The list of victors at the Lenaea contains two partial names a few places apart, first a Po with one victory, and three places later a Pols with four victories. The names of the intervening poets, Metagenes and Theopompus, make it clear that we have reached the end of the fifth century at this point on the list. Two comic poets beginning with Po—are known for this period of comedy, Poliochus and Polyzelus. As the latter is known for five plays and rather more fragments (thirteen as opposed to two), it would seem logical to identify the second poet as Polyzelus.Testimonia
i Suda π 1961
Πολύζηλος, κωμικός. δράματα αὐτοῦ Νίπτρα, Δημοτυνδάρεως, Μουσῶν γοναί, Διονύσου γοναί, Ἀφροδίτης γοναί.
ii IG ii2 2325.130
Apart from Demos-Tyndareus, which could be a political comedy and belong around 410–406, Polyzelus’ plays appear to have been burlesques of myth. He seems to have been especially fond of the “birth comedies,” which were in vogue from 405–380, and of which much of the humour probably turned on the placing of divine or heroic births in the mundane context of the “real” world. This is the technique that Lucian would adopt brilliantly in his humorous sketches in the second century AD.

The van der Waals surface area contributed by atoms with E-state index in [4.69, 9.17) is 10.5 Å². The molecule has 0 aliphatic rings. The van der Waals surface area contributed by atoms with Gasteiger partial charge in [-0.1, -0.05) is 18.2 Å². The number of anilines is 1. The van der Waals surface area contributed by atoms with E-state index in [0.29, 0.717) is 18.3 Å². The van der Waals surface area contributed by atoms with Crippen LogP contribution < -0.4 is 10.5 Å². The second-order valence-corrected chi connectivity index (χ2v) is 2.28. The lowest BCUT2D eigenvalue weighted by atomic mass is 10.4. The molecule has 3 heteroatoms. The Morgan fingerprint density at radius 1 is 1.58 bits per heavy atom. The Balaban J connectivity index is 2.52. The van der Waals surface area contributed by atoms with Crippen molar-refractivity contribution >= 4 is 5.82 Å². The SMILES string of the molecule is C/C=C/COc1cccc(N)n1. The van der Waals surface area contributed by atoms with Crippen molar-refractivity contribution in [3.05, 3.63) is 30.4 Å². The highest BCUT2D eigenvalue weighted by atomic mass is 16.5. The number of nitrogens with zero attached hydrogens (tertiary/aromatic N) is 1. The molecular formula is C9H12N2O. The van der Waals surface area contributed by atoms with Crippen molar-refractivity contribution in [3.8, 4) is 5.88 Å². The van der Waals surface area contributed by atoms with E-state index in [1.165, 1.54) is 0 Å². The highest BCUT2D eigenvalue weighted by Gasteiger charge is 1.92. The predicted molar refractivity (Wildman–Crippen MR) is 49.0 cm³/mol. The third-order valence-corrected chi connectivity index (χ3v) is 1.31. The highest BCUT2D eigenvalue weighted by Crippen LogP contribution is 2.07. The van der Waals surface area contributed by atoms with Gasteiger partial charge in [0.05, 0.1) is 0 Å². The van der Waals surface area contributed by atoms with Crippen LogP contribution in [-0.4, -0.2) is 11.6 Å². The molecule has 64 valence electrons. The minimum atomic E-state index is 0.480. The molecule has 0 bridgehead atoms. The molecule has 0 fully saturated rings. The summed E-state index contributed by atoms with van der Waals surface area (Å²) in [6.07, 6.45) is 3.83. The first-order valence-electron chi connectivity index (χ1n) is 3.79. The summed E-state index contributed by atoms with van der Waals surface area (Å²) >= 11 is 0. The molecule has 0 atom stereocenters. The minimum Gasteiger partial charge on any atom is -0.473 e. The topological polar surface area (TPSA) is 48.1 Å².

Recent bibliography: H. Heftner, ZPE 128 (1999) 33–43.Testimonia
i Polyzelus: comic poet, His plays are Bath-Scene, Demos-Tyndareus, Birth of the Muses, Birth of Dionysus, Birth of Aphrodite.
ii [From the list of victors at the Lenaea, c. 400] Pol[yzelu]s 4